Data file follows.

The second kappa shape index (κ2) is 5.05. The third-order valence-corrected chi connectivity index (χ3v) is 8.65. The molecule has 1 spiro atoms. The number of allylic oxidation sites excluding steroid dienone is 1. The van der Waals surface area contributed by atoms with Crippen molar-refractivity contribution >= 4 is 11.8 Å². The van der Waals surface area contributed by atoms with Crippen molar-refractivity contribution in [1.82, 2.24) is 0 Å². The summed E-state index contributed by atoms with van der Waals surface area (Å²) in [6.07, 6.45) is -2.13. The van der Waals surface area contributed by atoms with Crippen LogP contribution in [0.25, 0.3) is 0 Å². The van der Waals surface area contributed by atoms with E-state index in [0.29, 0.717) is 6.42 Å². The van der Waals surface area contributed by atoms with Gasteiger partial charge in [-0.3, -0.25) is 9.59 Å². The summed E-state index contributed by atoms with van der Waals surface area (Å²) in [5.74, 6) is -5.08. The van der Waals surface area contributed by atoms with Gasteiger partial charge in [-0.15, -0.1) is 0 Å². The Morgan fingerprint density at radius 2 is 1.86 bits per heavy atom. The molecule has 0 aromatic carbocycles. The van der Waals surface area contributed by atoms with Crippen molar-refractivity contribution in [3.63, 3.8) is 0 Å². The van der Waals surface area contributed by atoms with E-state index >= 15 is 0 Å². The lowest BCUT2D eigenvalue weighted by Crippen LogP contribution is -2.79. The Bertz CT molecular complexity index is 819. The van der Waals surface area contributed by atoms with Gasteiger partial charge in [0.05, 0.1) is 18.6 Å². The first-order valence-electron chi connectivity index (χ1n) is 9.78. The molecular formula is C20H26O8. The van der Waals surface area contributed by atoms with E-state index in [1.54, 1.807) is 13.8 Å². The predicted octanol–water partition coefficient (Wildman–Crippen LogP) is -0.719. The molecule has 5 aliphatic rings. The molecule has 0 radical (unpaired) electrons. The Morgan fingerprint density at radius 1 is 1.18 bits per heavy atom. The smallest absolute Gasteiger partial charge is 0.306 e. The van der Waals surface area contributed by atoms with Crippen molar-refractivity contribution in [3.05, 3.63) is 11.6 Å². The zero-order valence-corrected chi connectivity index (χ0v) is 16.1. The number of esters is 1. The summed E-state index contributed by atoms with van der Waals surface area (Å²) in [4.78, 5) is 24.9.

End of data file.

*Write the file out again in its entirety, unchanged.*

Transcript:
The second kappa shape index (κ2) is 5.05. The third-order valence-corrected chi connectivity index (χ3v) is 8.65. The molecule has 1 spiro atoms. The number of allylic oxidation sites excluding steroid dienone is 1. The van der Waals surface area contributed by atoms with Crippen molar-refractivity contribution >= 4 is 11.8 Å². The van der Waals surface area contributed by atoms with Crippen molar-refractivity contribution in [1.82, 2.24) is 0 Å². The summed E-state index contributed by atoms with van der Waals surface area (Å²) in [6.07, 6.45) is -2.13. The van der Waals surface area contributed by atoms with Crippen LogP contribution in [0.25, 0.3) is 0 Å². The van der Waals surface area contributed by atoms with E-state index in [0.29, 0.717) is 6.42 Å². The van der Waals surface area contributed by atoms with Gasteiger partial charge in [-0.3, -0.25) is 9.59 Å². The summed E-state index contributed by atoms with van der Waals surface area (Å²) in [5.74, 6) is -5.08. The van der Waals surface area contributed by atoms with Gasteiger partial charge in [-0.15, -0.1) is 0 Å². The Morgan fingerprint density at radius 2 is 1.86 bits per heavy atom. The molecule has 0 aromatic carbocycles. The van der Waals surface area contributed by atoms with Crippen molar-refractivity contribution in [3.63, 3.8) is 0 Å². The van der Waals surface area contributed by atoms with E-state index >= 15 is 0 Å². The lowest BCUT2D eigenvalue weighted by Crippen LogP contribution is -2.79. The Bertz CT molecular complexity index is 819. The van der Waals surface area contributed by atoms with Gasteiger partial charge in [0.05, 0.1) is 18.6 Å². The first-order valence-electron chi connectivity index (χ1n) is 9.78. The molecular formula is C20H26O8. The van der Waals surface area contributed by atoms with E-state index in [1.54, 1.807) is 13.8 Å². The predicted octanol–water partition coefficient (Wildman–Crippen LogP) is -0.719. The molecule has 5 aliphatic rings. The molecule has 0 radical (unpaired) electrons. The Morgan fingerprint density at radius 1 is 1.18 bits per heavy atom. The smallest absolute Gasteiger partial charge is 0.306 e. The van der Waals surface area contributed by atoms with Crippen molar-refractivity contribution in [3.05, 3.63) is 11.6 Å². The zero-order valence-corrected chi connectivity index (χ0v) is 16.1. The number of esters is 1. The summed E-state index contributed by atoms with van der Waals surface area (Å²) in [4.78, 5) is 24.9.